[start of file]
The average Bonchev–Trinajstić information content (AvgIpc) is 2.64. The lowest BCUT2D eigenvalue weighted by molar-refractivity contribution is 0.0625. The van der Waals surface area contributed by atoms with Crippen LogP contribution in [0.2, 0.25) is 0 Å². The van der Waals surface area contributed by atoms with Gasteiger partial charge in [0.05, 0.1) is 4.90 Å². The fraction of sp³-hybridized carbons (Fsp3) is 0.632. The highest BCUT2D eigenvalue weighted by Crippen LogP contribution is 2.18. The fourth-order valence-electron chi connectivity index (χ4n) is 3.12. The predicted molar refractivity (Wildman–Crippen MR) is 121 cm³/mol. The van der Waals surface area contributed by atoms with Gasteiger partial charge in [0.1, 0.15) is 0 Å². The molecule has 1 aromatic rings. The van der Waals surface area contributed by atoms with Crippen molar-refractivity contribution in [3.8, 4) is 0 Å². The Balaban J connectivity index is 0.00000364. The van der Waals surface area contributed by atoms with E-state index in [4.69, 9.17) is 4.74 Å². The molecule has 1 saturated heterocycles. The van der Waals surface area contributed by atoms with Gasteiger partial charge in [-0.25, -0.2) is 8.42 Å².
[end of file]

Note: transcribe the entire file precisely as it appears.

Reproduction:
The average Bonchev–Trinajstić information content (AvgIpc) is 2.64. The lowest BCUT2D eigenvalue weighted by molar-refractivity contribution is 0.0625. The van der Waals surface area contributed by atoms with Crippen LogP contribution in [0.2, 0.25) is 0 Å². The van der Waals surface area contributed by atoms with Gasteiger partial charge in [0.05, 0.1) is 4.90 Å². The fraction of sp³-hybridized carbons (Fsp3) is 0.632. The highest BCUT2D eigenvalue weighted by Crippen LogP contribution is 2.18. The fourth-order valence-electron chi connectivity index (χ4n) is 3.12. The predicted molar refractivity (Wildman–Crippen MR) is 121 cm³/mol. The van der Waals surface area contributed by atoms with Gasteiger partial charge in [0.1, 0.15) is 0 Å². The molecule has 1 aromatic rings. The van der Waals surface area contributed by atoms with Crippen molar-refractivity contribution in [3.8, 4) is 0 Å². The Balaban J connectivity index is 0.00000364. The van der Waals surface area contributed by atoms with E-state index in [4.69, 9.17) is 4.74 Å². The molecule has 1 saturated heterocycles. The van der Waals surface area contributed by atoms with Gasteiger partial charge in [-0.25, -0.2) is 8.42 Å².